First tell us about your workspace. I love making piles and I love surrounding myself with work from other people that I admire. My primary workspace is in the apartment that I share with my husband and dog. I take up a big section of our first floor with my drawing table and flat files. My workspace aesthetic is pretty eclectic, but mostly bright colors, found ephemera, and work from talented friends layered on top of each other. My personal aesthetic is one of excess and also of restraint. I like to make rules that I then follow to the extreme. I mostly draw in black pen, but my installations consist of bright colors, vintage fabric, and, well, piles!
Does anyone else use your home office? I am the sole user.
How do you organize the space? Not very well. My flat files give the illusion of being organized. The piles are colorful, but in the end, they are still piles.
What impact do you think color has on a workspace? HUGE. White walls drive me insane. I make work that is BRIGHT, FUN, RIDICULOUS! My drawings are all black and white, but the rest is, well, over the top on purpose. I like using candy colors and hyperactive patterns to correlate to the craziness of consumerism. These are also pretty accessible to a lot of different viewers, too — kind of like consumerism. I am always exploring different color palettes; this decorative side of my work is really fun for me, since the other side is more concept based.
What desk accessory can’t you do without? My hot pink stapler. My cups and cups filled with pens.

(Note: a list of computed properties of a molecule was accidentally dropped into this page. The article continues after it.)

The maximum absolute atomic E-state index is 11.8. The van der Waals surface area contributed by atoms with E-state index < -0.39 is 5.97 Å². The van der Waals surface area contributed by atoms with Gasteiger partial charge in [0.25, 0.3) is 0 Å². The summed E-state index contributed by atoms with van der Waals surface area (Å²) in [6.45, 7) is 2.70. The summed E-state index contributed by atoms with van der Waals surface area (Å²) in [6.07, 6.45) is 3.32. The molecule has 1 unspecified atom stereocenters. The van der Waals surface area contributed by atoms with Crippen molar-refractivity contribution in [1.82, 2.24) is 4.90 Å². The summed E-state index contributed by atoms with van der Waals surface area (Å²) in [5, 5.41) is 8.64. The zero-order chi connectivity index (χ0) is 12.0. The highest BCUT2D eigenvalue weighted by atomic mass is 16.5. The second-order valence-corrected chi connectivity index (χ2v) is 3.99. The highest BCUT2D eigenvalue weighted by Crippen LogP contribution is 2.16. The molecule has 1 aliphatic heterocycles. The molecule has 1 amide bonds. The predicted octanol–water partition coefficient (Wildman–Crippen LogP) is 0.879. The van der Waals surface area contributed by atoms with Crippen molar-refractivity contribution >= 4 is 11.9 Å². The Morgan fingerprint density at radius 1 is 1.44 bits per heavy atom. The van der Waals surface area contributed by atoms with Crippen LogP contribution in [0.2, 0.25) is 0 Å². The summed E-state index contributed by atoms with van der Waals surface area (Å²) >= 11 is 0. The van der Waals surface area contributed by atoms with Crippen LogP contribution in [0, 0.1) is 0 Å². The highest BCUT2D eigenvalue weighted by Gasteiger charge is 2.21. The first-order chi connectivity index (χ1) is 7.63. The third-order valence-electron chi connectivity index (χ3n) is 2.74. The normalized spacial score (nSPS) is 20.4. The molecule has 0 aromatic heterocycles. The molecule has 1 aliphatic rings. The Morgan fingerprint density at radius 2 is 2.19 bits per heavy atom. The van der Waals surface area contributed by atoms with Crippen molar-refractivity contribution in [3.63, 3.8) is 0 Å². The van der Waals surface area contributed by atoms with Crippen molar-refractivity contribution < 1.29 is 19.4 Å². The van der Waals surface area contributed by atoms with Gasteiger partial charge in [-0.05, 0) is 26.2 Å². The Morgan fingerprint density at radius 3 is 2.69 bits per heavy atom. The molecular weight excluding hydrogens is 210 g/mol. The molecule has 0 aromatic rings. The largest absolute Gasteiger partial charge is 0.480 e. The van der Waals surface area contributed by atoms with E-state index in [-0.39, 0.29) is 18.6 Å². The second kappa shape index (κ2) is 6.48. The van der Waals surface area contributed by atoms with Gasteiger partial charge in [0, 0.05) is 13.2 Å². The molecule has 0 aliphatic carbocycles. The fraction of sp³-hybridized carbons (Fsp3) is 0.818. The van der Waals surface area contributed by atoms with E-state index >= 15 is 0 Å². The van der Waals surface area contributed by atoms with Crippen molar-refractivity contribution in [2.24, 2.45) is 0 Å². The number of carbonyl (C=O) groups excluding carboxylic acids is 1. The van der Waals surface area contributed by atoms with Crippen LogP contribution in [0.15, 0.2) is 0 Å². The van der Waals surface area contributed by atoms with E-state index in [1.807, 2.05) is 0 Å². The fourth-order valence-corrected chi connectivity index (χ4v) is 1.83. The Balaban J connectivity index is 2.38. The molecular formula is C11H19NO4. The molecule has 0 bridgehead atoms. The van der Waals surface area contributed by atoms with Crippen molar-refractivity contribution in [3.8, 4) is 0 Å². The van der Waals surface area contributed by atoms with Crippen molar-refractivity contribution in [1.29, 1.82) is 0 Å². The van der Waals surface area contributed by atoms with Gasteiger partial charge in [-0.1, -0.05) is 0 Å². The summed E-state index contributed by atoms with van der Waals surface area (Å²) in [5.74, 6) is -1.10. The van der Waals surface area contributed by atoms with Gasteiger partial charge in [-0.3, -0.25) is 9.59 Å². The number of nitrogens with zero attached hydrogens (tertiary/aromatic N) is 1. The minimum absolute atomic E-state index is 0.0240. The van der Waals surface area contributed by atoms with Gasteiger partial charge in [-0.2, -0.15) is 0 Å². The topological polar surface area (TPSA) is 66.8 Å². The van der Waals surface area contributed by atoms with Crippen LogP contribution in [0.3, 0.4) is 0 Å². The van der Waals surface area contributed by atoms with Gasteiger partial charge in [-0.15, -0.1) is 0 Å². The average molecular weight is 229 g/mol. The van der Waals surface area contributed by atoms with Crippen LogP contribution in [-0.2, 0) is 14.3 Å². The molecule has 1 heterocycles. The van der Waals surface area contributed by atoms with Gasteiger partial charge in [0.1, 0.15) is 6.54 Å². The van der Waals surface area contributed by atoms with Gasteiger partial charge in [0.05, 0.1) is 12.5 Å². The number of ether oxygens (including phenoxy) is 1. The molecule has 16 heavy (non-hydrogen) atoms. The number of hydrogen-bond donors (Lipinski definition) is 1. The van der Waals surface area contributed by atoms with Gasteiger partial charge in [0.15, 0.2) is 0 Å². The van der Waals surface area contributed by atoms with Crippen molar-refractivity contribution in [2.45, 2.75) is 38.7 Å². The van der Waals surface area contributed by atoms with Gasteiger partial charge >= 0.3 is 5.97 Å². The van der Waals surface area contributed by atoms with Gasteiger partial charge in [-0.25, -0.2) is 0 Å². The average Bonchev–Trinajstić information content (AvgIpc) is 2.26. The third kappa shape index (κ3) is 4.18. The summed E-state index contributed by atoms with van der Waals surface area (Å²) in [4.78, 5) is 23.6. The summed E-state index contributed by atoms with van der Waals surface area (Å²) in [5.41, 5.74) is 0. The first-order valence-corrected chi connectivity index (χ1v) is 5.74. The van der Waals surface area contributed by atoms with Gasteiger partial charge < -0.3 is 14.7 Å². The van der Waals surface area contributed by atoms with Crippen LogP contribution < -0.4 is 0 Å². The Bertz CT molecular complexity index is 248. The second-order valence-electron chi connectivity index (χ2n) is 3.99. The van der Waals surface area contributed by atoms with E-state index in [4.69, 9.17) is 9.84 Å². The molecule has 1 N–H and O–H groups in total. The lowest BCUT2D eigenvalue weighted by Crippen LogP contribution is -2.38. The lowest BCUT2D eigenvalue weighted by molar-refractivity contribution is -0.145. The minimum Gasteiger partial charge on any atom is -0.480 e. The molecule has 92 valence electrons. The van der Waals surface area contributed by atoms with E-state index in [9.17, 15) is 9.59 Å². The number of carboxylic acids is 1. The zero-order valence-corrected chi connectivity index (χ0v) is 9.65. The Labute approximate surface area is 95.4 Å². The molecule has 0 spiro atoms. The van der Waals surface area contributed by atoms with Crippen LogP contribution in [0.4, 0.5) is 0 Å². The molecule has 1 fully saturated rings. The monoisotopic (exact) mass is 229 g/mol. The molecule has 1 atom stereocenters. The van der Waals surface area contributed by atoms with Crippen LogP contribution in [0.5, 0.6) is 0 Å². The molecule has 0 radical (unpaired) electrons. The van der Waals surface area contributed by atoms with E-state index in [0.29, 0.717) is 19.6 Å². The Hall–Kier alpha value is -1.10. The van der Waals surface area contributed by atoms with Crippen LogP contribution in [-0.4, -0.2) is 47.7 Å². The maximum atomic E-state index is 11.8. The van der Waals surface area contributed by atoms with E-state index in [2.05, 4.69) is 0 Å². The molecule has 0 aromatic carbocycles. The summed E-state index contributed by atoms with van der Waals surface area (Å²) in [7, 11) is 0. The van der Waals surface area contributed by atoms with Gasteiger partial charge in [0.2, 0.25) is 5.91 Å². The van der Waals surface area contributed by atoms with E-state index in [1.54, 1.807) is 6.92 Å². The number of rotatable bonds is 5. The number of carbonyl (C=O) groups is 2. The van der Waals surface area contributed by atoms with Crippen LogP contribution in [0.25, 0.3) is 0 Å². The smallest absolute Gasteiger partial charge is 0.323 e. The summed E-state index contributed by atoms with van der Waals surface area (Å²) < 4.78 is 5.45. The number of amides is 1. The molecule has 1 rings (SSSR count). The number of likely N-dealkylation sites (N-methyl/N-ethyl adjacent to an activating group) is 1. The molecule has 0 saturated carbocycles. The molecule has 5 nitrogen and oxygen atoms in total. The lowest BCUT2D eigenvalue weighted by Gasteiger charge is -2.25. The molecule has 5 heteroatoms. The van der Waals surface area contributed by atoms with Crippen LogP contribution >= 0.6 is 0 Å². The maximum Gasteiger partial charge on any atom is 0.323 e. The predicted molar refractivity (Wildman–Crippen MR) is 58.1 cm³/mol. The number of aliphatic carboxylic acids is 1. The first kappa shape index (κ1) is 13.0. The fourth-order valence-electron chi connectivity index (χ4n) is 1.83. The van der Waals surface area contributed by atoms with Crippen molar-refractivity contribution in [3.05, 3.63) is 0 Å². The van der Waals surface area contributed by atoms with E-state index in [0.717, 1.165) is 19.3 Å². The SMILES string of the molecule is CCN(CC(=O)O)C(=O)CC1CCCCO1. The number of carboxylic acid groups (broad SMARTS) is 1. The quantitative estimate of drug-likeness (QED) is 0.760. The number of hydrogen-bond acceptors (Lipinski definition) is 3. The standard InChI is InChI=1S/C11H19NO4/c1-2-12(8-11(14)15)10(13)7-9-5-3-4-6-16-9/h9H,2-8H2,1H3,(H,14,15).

Is there a piece of furniture you’d love to replace? I would love to replace the table top of my desk. It is just a piece of MDF covered with a sheet of dry-erase board. It is easy enough to replace…I just haven’t gotten around to it. I love the structure of my desk. I love sitting high, having a large surface area and a large space for storage underneath.
Is there anything you’d change about your space? I wish that I had a door. Living with your work has definite benefits, but I sometimes wish that I had a door to close. Eventually!
What or who inspires you? Big permission-givers to me have been: David Byrne, Tibor Kalman, M. Sasek, Saul Steinburg, Ray and Charles Eames, Joseph Beuys, Walls of Sound (Galaxie 500, Deerhunter — music that fills up and overwhelms and how to translate that into artwork), Fluxus, and Zine Culture to name a few. Also: yard sales, thrift stores, objects that look like a designer didn’t design them, and teaching my rad students.
What was the last thing you bought? An iced Americano from the cafe downstairs!
Photography by Anthony Georgis
April 9, 2010
Style is never far from Neale Whitaker’s side. From his beginnings as a fashion publicist in the UK, Neale has shaped a twenty year career in magazine publishing that spans continents and now sits firmly in Sydney, Australia and the worlds of food and design. In addition to an impeccable sense of personal style, Neale carries the dual role of editor-in-chief of Belle (an Australian interiors magazine) and associate publisher of ACP Magazines’ home and food titles. He spoke to us about his home office space and other obsessions.
How would you describe your home and how long have you lived there? I live with my partner David, who is a stylist and our three dogs – Otis and Oliver are Weimaraners, and Avard is an elderly Italian greyhound. We have lived in our house for almost five years. It’s a renovated late-Victorian terrace in Surry Hills, a vibrant inner-city suburb of Sydney.
Where is your home office? How would you describe the aesthetic? At the very top of the house – as far away as possible from mischievous, barking dogs. My aesthetic? Confused. The home office is a work in progress. It’s a small space so it has to be kept ruthlessly tidy.